Saturday, September 13, 2008

Nursery and Greenhouse - Biodegradable Pots From Renewable Materials

With consumers asking about ways to be ecofriendly or "green", nursery and greenhouse growers may want to consider using pots from renewable materials that are biodegradable instead of plastic. Certainly, we have used peat pots in the industry for decades; however, peat is not considered a renewable resource in that it is not being replenished. I saw a presentation on using solids from dairy manure to make pots several years ago. Many other materials are being researched and several will be coming on the market in the near future. The following is a short article on the subject in the current IPM/TPM report from the University of Maryland.

One of the things that several landscape managers mentioned is that customers are asking what are you doing to be more “Green”? Anything made out of petroleum plastic is being looked at in a negative light. Many of the annuals and perennials that are sold in the industry are shipped in plastic pots. Several companies are developing pots made out of materials such as wheat, sugarcane, and corn. The wheat based pots can take temperatures up to 50 °C before they heat shift and look pretty promising. They last about 20 weeks before they start to break down. This would work for crops such as chrysanthemum that are 12 week crops. The wheat based pots are completely compostable in most home compost piles. These food based pots have been about twice as expensive as petroleum based plastic but this is rapidly changing and expect to see more competitive prices in the near future.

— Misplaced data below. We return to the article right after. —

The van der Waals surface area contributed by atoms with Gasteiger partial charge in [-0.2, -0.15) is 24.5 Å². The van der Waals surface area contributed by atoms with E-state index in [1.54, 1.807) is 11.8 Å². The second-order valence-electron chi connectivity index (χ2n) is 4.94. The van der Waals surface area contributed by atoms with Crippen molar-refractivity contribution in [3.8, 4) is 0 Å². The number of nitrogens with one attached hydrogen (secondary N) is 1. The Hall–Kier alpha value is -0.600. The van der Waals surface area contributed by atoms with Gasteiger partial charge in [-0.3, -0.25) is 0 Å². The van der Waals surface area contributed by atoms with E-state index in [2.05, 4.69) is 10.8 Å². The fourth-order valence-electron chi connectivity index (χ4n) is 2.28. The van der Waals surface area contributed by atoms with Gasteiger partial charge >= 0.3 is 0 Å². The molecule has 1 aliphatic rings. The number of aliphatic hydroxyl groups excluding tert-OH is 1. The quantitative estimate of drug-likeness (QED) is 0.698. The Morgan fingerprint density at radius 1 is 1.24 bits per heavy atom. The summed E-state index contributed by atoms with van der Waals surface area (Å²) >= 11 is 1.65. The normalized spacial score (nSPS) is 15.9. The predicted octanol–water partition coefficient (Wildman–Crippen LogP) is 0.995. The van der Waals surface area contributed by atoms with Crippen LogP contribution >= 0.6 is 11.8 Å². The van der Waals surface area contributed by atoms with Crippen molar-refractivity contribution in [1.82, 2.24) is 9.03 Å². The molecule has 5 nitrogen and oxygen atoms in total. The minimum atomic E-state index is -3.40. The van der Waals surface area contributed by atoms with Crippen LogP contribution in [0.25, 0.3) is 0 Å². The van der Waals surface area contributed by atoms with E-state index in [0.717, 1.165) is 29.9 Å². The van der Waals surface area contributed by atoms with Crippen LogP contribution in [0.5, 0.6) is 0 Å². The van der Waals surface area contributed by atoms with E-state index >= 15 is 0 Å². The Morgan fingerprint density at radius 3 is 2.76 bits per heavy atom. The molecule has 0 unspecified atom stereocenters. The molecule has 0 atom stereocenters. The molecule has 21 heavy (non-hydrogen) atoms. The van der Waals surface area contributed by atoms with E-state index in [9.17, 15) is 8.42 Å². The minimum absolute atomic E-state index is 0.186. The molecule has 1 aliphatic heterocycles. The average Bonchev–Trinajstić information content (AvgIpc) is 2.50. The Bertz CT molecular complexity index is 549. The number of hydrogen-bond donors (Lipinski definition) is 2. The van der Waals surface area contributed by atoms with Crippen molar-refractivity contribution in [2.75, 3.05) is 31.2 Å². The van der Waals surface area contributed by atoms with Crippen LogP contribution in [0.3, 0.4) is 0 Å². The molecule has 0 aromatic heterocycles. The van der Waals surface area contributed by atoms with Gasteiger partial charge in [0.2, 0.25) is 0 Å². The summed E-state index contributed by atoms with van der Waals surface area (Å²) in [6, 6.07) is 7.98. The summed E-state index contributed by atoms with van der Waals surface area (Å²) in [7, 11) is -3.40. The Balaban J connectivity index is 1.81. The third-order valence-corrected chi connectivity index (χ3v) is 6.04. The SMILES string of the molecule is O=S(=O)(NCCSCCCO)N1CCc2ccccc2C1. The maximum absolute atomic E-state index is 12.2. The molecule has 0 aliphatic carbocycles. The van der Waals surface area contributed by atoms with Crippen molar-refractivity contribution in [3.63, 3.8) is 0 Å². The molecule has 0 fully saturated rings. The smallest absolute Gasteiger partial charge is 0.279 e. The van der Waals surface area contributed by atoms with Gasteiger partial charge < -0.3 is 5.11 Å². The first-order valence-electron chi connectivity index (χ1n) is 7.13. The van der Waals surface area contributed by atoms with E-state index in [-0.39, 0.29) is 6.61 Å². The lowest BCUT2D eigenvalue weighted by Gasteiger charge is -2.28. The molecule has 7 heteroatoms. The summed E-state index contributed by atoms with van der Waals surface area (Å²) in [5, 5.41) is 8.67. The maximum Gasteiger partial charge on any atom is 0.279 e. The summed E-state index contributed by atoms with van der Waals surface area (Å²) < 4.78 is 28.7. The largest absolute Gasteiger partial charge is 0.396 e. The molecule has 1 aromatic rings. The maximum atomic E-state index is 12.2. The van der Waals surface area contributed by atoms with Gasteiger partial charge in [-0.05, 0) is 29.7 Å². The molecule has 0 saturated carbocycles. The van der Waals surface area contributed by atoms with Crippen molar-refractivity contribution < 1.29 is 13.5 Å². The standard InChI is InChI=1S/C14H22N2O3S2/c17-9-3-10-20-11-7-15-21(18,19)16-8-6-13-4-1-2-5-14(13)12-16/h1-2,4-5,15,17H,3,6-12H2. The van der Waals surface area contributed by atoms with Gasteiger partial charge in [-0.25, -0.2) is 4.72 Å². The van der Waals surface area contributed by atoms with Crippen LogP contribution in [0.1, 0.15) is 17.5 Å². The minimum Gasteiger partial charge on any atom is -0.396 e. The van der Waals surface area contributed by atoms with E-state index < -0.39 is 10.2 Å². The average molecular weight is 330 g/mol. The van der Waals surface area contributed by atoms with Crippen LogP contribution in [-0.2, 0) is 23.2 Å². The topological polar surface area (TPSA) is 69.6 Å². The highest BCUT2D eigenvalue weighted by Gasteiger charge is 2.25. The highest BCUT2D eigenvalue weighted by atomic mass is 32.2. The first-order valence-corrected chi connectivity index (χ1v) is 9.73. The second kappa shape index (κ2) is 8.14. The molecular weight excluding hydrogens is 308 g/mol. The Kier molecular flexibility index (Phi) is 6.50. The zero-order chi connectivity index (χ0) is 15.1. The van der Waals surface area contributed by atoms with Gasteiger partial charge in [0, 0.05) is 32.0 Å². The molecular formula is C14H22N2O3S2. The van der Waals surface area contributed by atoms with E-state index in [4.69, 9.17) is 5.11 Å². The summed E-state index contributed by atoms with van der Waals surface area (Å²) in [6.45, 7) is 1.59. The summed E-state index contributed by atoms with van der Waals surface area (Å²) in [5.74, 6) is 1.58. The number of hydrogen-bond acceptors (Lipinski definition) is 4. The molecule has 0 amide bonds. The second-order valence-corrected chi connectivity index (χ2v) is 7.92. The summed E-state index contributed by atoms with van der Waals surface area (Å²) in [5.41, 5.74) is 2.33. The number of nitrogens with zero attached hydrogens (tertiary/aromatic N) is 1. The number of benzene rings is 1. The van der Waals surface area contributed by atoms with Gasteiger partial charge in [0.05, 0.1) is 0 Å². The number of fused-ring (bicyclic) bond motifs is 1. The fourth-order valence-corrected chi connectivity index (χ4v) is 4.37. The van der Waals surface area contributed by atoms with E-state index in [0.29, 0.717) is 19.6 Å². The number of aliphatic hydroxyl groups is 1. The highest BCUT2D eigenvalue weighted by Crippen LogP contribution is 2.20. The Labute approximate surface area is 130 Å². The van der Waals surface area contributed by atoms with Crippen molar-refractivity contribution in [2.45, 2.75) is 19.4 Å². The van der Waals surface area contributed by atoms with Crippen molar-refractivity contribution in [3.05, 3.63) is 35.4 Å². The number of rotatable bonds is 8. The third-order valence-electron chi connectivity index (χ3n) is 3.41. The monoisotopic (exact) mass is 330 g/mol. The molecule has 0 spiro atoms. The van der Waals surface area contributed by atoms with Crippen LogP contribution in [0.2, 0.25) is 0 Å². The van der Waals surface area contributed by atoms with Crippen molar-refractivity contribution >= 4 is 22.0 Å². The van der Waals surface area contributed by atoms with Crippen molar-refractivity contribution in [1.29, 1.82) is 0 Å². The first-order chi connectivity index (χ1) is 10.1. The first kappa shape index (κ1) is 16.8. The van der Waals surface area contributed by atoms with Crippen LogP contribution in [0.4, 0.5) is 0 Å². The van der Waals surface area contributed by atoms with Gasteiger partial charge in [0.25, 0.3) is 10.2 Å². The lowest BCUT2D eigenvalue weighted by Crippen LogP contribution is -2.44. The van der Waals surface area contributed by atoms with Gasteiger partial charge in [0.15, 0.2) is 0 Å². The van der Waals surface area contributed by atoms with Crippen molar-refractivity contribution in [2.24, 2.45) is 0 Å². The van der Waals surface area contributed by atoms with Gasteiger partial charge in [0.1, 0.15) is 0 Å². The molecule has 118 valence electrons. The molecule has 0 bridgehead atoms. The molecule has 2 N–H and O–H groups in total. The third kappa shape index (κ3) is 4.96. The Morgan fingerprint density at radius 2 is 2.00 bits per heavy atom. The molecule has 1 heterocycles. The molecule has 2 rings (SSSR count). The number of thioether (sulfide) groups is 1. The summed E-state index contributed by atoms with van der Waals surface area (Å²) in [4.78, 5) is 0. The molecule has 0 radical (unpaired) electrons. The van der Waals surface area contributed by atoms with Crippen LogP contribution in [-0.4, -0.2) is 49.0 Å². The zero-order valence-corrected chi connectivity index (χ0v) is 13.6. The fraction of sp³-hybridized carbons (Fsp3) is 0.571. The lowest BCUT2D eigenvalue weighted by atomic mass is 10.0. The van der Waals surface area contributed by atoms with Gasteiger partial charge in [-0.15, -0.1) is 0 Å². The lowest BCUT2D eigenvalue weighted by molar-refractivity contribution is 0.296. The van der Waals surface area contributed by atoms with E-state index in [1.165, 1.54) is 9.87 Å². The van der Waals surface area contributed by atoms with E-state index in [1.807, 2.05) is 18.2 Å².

Reprinted from the September 12, 2008 edition of the TPM/IPM Weekly Report for Arborists, Landscape Managers & Nursery Managers from the University of Maryland Cooperative Extension

1 comment:

Kurt said...

For seed starting, you can use a newspaper pot maker.